Wednesday, March 16, 2016
Recald warns against 'potential risks' that other bondholders demand 'same' deal
Héctor Recalde (L) speeks during the Lower House session to debate the holdouts bill.
Head of the Victory Front (FpV) caucus in the Lower House Héctor Recalde warned against what he called the “potential risks” that the approval of the holdouts bill poses for Argentina, affirming the Mauricio Macri administration carried out a “bad negotiation” with so called “vulture” funds.
Recalde delivered his message at the Lower House as lawmakers of the ruling Let’s Change coalition and its allies readied to give a green light to the project today's early morning, describing the country’s external debt history.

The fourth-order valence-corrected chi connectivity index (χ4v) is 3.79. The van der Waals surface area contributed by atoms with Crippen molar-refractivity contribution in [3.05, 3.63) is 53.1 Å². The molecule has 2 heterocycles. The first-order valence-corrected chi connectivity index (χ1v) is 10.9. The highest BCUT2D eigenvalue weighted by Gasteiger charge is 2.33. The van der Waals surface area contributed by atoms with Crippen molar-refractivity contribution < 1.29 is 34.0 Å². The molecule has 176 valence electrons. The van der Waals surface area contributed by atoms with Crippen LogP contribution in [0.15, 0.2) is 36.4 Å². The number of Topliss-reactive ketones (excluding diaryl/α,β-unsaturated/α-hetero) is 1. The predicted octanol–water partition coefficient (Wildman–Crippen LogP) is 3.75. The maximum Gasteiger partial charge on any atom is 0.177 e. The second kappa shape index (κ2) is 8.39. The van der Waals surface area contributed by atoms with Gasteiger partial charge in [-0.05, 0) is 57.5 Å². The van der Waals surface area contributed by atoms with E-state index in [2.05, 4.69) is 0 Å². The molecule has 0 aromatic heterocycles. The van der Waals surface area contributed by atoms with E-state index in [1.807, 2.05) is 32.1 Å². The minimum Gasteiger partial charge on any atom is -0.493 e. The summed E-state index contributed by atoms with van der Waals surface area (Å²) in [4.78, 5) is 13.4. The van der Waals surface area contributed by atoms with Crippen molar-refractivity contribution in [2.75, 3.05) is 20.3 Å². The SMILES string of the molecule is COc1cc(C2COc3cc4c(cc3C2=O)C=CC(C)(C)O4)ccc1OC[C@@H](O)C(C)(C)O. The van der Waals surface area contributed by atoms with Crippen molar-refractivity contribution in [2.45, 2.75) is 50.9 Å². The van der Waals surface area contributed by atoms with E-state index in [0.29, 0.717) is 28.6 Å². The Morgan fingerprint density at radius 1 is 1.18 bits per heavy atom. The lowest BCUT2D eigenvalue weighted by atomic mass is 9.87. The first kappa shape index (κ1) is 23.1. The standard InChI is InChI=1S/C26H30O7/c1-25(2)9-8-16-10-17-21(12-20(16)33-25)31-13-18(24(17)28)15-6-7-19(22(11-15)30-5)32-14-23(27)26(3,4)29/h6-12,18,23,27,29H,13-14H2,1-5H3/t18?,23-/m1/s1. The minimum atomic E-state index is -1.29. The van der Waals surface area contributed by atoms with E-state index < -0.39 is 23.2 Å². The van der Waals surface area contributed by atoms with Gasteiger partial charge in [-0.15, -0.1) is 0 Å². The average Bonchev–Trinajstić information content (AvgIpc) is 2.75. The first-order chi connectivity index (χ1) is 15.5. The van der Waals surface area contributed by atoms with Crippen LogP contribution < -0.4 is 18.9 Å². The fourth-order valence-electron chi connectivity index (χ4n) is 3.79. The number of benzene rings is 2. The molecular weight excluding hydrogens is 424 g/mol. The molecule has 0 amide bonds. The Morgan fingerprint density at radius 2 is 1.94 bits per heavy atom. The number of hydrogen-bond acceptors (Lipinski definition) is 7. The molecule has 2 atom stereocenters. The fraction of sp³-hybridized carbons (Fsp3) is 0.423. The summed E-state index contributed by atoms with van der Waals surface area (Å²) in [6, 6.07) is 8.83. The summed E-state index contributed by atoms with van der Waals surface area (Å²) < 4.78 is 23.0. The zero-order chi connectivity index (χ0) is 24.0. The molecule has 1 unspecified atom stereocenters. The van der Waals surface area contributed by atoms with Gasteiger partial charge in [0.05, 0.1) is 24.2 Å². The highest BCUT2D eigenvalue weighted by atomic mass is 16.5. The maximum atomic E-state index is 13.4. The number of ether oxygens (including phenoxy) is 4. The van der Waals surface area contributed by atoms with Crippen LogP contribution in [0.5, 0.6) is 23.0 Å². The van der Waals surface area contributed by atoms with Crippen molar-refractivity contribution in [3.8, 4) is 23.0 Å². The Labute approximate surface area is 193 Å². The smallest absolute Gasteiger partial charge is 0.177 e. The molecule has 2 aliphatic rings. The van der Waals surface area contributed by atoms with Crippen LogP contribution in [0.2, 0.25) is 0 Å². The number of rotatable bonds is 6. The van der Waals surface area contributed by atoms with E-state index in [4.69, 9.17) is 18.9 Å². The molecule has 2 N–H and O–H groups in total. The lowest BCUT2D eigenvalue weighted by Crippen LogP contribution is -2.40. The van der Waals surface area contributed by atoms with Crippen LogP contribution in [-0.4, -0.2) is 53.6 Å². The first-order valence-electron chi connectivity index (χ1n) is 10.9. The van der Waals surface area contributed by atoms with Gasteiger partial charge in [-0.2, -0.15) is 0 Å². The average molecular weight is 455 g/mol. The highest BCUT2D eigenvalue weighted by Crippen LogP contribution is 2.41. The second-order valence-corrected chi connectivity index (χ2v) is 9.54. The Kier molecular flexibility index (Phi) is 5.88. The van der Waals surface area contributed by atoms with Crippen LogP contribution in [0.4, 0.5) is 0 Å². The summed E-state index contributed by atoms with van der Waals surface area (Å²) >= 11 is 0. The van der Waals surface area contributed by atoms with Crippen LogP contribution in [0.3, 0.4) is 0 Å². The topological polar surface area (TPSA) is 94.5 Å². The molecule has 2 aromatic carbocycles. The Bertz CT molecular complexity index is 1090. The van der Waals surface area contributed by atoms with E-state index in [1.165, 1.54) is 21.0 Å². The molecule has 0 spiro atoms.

Recalde said it was first Néstor Kirchner and then Cristina Fernández who had to “put the inherited debt back on track.”
“The XXI century is characterized by a globalization of political and trade relations with lack of distribution and wealth, in benefit of international capital,” he warned. “Problems of foreign indebtedness are common currency these days.”
“Just like the UN says, States have the right to restructure the debt without suffering abusive measures,” the FpV MP said and quoted a line by economist Aldo Ferrer who passed away last week.
“The payment to vultures is not enough for credit agencies to approve investments in Argentina.”
“No one rules out that there is a potential risk that other bondholders demand the same,” Recaled affirmed pointing out the bill allows the government to “pay the professional fees to the lawyers that seized the frigate!” – Argentina’s navy frigate ARA Libertad was seized in a port in Ghana in 2012 when a court in that country benefited the vultures suing the country over its 2012 debt default.
“Is the solution fair? No, it is not fair; I think it was a bad negotiation,” Recalde said